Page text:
What can we learn from recent money laundering cases?
During 2018 and 2019, the world has faced serious money laundering scandals involving reputable institutions. Surprisingly, abuses of financial systems were uncovered in countries that have low risk scores in the Basel AML Index, like Estonia and Sweden.
These countries have correspondingly low risk scores in other indices that the Basel Institute uses to analyse the quality of anti-money laundering and counter financing of terrorism (AML/CFT) frameworks and quantify corruption, financial transparency and standards, public transparency and accountability, and legal and political risks.
Are ML/TF evaluation systems flawed?
Does this mean that systems for evaluating money laundering and terrorist financing (ML/TF) risks – including the Basel AML Index – are fundamentally flawed or biased?
No. It does mean, however, that when using a risk assessment tool such as the Basel AML Index Expert Edition it is important to understand the methodology behind the results, what it can and cannot measure, and which indicators it relies upon.
The Basel AML Index is a composite index based on 15 well-established indicators and is not anyone’s personal evaluation. If some overall scores and rankings look implausible – for example, because major money laundering scandals have occurred in supposedly low-risk countries – the key is to analyse both the indicators behind the scores and the reasons why these cases of money laundering occurred.
Tools are more powerful when users understand their limitations and not only their uses.
Red flags in addition to country risk
Tools are also more powerful when used in combination with other evidence-based tools and procedures.
An analysis of recent high-profile money laundering cases shows it is important for financial institutions and companies to check for the following red flags:
- Politically exposed persons (PEPs). Cases involving illicit money from Russia and former Soviet countries were largely connected to PEPs or powerful businesspeople with vested interests. According to media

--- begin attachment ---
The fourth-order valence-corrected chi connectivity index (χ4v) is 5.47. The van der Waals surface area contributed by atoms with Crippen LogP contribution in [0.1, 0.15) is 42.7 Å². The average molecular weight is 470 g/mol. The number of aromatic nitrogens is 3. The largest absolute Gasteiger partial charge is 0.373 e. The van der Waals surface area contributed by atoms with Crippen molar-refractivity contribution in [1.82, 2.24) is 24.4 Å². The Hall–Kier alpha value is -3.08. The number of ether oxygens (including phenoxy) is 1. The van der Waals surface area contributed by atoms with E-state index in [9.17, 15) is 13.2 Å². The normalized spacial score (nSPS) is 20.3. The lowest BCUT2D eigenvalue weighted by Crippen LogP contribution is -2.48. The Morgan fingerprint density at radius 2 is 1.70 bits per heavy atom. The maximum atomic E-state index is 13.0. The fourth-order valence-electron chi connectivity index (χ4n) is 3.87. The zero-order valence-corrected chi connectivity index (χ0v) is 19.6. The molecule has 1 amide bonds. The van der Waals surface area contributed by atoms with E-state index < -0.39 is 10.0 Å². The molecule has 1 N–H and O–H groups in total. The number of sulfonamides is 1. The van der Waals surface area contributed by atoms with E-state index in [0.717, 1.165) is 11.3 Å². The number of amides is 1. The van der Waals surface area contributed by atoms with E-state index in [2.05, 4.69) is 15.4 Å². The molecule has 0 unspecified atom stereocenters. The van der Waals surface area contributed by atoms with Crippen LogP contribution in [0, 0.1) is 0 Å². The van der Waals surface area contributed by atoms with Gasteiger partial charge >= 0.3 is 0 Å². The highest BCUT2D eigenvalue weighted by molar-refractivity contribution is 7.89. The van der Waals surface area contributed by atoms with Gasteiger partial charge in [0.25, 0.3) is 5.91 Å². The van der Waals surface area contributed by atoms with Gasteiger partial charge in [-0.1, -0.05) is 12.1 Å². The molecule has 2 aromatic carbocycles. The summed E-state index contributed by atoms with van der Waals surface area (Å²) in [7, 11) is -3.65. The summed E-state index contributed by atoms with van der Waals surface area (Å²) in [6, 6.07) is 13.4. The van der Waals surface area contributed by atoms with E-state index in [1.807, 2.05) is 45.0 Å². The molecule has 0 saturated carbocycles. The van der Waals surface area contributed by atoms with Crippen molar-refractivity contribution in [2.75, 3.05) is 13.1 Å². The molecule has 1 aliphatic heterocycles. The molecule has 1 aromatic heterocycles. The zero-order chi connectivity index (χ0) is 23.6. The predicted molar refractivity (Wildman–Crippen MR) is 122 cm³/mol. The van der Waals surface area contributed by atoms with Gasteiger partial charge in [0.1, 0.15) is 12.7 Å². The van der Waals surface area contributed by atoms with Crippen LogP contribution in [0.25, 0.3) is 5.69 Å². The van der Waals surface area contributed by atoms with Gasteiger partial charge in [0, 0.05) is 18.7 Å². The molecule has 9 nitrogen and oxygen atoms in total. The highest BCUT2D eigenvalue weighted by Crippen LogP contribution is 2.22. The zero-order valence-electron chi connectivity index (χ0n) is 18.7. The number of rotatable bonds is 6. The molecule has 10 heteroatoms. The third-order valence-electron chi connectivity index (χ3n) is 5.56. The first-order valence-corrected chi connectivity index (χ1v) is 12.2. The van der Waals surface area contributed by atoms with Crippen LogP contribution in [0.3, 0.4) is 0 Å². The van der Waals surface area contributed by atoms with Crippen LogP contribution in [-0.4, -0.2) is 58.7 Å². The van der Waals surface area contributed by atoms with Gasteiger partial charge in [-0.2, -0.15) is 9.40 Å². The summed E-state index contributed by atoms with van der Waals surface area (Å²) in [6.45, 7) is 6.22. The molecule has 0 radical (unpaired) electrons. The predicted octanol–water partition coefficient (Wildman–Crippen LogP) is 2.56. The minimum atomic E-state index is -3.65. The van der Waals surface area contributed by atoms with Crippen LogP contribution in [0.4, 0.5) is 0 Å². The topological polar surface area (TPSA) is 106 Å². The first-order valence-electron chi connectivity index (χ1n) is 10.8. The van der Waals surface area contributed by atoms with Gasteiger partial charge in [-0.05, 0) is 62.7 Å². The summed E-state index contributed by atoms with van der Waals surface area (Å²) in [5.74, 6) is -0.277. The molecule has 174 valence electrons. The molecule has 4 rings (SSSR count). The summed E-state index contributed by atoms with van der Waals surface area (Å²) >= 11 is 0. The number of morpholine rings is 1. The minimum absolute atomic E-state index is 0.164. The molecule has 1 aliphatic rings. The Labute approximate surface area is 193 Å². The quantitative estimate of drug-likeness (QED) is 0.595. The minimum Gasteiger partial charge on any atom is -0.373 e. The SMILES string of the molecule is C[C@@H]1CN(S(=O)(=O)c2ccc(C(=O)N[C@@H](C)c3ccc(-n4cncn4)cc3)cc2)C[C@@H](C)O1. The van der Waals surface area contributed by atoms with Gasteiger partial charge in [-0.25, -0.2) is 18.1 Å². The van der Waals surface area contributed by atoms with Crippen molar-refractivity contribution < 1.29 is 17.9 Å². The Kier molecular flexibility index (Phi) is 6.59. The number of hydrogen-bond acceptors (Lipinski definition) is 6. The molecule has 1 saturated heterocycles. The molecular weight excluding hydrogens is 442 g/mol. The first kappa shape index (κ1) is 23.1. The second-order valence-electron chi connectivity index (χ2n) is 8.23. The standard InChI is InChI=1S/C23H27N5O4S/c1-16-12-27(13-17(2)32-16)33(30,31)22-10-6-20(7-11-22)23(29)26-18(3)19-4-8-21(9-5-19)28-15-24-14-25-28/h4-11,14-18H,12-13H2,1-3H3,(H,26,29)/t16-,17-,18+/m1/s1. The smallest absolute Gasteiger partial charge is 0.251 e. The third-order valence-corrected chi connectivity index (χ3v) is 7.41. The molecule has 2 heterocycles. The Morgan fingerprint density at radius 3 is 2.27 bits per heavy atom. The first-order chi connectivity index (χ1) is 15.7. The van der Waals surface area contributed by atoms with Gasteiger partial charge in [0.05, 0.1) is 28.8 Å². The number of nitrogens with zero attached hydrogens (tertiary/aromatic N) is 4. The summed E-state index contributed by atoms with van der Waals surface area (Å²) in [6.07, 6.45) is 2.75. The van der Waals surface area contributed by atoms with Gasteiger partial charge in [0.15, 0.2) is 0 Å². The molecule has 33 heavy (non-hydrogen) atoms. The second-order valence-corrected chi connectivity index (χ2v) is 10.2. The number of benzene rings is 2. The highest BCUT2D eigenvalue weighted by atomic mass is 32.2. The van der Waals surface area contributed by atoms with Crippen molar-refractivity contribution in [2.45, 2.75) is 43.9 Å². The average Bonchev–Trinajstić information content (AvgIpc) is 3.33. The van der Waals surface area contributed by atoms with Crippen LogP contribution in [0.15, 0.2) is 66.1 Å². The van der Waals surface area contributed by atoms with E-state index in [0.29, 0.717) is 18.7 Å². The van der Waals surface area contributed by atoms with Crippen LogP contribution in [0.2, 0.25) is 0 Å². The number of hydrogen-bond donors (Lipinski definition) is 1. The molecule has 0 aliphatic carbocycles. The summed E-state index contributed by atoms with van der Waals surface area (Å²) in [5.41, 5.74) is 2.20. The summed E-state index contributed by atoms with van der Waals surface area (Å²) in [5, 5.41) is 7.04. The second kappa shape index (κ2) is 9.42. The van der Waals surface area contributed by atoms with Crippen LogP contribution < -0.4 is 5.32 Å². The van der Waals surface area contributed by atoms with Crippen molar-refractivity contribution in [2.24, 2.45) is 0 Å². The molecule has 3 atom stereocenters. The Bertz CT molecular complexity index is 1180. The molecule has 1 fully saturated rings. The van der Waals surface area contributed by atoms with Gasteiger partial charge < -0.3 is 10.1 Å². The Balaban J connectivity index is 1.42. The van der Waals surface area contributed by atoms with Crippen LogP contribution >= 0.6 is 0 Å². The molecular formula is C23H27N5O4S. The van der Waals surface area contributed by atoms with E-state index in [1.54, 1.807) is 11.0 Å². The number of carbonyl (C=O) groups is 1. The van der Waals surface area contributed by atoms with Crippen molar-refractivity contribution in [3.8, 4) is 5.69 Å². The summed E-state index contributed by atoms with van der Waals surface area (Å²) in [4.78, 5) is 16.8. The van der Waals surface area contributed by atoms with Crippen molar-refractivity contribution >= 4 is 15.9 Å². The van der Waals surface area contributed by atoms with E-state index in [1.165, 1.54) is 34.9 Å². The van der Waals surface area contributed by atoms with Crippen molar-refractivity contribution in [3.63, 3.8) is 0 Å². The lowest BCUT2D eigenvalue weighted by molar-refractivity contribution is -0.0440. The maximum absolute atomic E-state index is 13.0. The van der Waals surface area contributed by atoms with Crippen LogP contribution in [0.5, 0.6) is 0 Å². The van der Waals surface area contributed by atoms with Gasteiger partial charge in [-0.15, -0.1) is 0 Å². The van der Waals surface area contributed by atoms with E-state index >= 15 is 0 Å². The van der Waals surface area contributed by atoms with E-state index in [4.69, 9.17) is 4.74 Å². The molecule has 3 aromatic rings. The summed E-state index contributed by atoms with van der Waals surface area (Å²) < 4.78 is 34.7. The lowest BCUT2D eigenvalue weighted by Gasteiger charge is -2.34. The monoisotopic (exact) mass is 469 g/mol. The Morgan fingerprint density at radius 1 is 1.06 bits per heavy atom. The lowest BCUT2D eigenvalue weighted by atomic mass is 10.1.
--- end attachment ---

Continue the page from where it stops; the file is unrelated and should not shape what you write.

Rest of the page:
- Non-resident legal persons. It is stated that Russian and other non-Baltic customers accounted for a notably high percentage of Danske Bank’s Estonia business, through which over USD 200 billion are estimated to have been laundered between 2007 and 2015.
- Beneficial ownership and offshore jurisdictions. Shell companies are used to conceal the true nature of illicit transactions and the identities of those responsible. In the so-called Russian Laundromat scandal, to take one example of many, money entered the scheme via a set of shell companies in Russia that exist only on paper and whose ownership cannot be traced.
- Illicit trading. High-risk large transactions related to mis-invoicing and fictitious trade deals are a serious issue. Illicit trading schemes like fraudulent letters of credit, fake invoices, vessels re-routing to pick up illegal goods, and trading in non-existing goods were used frequently in the Russian Laundromat activity. These methods helped to mask movements of illicit money.
- Geographical proximity to high-risk countries. As financial crimes are global in nature and the issue of exporting corruption is now widely recognised, countries which have borders with high-risk neighbours are vulnerable to increased levels of risk. In the latest Laundromat schemes, Baltic countries served as a gateway for illicit funds from former Soviet countries to enter the Western banking system.
Measuring money laundering risks
The 8th edition of the Basel AML Index, an independent annual ranking that assesses the risk of money laundering and terrorist financing (ML/TF) around the world, will be released on 19 August 2019.
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